Reuters — U.S. soybean futures jumped three per cent on Wednesday, the biggest gain for the most-active contract in two weeks, boosted by concerns about a possible shortage of soymeal from Argentina.
U.S. wheat futures rose on short-covering and forecasts of unfavourable rain in the U.S. Plains grain belt, while corn advanced to a one-month high on technical buying.
Chicago Board of Trade July soybeans gained 30-3/4 cents at $10.85-1/2 a bushel, touching a one-week high (all figures US$). Front-month soymeal, an ingredient in livestock feed, rose above $400 per short ton for the first time since December, 2014.
“It’s all on the meal market,” said Bill Gary, president of Commodity Information Systems. “It seems like everyone waited to buy meal (and) didn’t buy ahead. Now they’re getting caught with no coverage and are forced to pay up.”
The temporary shutdown of an Archer Daniels Midland soybean-processing plant in Indiana added to soymeal supply concerns, Gary said.
In April, there was flooding in key farm areas in Argentina, the world’s third-largest exporter of unprocessed soybeans and biggest exporter of soymeal. As a result, Argentina’s Rosario grains exchange cut its forecast earlier this month for the current soybean harvest.
Argentine soybean exports could fall by as much as 25 per cent this year.
Limited rains through the weekend in Argentina should aid harvesting of soybeans and corn, senior agricultural meteorologist Donald Keeney of MDA Information Systems, said in a report.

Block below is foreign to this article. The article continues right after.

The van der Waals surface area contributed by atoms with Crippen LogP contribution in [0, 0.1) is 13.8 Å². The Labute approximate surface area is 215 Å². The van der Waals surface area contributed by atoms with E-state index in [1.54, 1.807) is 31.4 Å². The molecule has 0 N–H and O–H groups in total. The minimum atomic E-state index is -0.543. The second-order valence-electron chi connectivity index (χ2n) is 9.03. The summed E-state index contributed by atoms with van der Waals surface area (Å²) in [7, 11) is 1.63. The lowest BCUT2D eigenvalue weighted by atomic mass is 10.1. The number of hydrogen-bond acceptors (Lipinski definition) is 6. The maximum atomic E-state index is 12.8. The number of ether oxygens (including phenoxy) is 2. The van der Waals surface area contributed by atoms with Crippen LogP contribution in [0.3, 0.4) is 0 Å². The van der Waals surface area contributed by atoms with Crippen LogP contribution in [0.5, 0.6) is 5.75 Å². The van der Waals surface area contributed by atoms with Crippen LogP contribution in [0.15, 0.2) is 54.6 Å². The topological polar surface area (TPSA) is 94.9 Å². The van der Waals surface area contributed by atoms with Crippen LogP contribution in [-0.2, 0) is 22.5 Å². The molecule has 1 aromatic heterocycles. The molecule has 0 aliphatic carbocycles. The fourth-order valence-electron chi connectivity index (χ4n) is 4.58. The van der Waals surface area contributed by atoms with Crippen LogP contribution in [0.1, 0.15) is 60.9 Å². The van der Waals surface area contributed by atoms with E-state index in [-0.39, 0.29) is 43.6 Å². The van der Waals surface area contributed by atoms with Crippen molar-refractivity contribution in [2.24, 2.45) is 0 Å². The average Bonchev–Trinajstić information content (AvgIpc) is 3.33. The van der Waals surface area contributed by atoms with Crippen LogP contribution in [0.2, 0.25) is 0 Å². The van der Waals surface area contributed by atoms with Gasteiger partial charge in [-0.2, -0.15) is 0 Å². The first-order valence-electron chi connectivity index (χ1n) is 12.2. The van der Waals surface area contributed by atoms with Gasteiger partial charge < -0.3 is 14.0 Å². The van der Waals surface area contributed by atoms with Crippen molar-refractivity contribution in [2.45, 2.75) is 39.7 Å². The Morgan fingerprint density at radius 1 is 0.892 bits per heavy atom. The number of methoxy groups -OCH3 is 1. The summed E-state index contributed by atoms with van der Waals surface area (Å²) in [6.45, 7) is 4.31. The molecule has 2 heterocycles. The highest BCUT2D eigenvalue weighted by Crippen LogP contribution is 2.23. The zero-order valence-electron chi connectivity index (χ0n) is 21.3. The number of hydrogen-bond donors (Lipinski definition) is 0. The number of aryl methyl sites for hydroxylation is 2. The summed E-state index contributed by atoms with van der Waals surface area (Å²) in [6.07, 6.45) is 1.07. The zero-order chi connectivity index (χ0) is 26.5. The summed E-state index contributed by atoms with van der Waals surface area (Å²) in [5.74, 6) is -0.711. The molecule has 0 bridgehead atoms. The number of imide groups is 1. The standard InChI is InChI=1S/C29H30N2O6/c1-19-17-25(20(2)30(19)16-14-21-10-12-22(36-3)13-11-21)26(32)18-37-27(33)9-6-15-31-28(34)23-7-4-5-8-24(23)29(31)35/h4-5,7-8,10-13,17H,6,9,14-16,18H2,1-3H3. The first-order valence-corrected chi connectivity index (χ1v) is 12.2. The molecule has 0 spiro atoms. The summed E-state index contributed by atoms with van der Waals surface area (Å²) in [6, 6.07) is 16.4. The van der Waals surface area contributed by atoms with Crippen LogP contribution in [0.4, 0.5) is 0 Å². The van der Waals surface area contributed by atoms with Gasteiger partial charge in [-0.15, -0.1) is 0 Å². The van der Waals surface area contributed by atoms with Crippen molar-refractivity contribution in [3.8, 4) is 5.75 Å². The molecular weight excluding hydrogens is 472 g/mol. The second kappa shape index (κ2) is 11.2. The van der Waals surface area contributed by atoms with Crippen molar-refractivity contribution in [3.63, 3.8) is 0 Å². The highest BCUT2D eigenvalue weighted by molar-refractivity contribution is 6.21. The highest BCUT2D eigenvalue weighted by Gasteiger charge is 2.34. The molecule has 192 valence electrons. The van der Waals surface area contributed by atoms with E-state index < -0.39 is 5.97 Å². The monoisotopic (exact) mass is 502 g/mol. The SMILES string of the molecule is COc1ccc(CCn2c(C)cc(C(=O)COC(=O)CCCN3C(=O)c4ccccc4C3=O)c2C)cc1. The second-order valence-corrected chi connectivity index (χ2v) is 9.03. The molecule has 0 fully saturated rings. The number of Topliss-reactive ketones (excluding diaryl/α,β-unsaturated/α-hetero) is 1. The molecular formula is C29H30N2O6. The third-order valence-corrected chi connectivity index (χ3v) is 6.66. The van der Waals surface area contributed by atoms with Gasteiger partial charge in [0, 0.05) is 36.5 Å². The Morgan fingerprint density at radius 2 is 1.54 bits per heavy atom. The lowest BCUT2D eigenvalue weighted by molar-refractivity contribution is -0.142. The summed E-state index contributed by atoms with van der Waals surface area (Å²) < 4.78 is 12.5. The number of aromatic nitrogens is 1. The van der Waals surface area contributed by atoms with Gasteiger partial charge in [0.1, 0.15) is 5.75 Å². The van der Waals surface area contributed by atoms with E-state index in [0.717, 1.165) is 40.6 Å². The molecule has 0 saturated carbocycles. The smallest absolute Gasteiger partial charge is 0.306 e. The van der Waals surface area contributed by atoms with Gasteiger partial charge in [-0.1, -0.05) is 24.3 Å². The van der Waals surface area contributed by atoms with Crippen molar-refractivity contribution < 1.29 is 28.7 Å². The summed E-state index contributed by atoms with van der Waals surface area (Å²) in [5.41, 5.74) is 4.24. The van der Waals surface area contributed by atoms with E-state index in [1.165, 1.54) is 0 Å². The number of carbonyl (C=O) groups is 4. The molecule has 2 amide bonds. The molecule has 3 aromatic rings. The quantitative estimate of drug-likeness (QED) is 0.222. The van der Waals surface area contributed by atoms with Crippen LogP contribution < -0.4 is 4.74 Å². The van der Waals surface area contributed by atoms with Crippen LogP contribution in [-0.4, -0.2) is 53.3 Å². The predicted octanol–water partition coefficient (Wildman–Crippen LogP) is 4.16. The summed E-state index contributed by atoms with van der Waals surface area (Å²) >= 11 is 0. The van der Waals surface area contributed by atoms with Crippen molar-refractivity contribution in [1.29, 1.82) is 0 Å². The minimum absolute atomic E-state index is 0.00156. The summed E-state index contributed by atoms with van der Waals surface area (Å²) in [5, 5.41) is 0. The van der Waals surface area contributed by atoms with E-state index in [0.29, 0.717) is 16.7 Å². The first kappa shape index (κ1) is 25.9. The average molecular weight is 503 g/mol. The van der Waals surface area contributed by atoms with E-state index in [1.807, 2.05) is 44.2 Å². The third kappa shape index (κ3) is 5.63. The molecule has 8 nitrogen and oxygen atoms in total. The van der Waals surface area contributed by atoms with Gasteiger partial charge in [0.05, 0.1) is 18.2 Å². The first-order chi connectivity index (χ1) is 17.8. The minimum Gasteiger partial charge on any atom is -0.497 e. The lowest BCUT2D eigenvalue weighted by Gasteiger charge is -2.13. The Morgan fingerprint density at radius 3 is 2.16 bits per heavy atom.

Chicago July wheat added two cents, or 0.4 per cent, to $4.66 a bushel.
“We have something of a weather market today,” said ABN AMRO Bank agrifood economist Frank Rijkers. “Wheat is being supported by concern about rain in parts of the United States, which threatens to damage the wheat crop at this stage of its growth.”
Forecasts of persistent showers in east central and southeastern areas of the U.S. Plains through the weekend are likely to extend worries for the maturing winter wheat crop, Keeney said.
Chicago July corn gained 7-1/4 cents, or 1.9 per cent, to $4.04-3/4 a bushel, helped by technical buying, strong export prospects and spillover strength from soybeans, traders said.
— Rod Nickel is a Reuters correspondent covering the agriculture and mining sectors from Winnipeg. Additional reporting for Reuters by Julie Ingwersen in Chicago, Michael Hogan in Hamburg and Naveen Thukral in Singapore.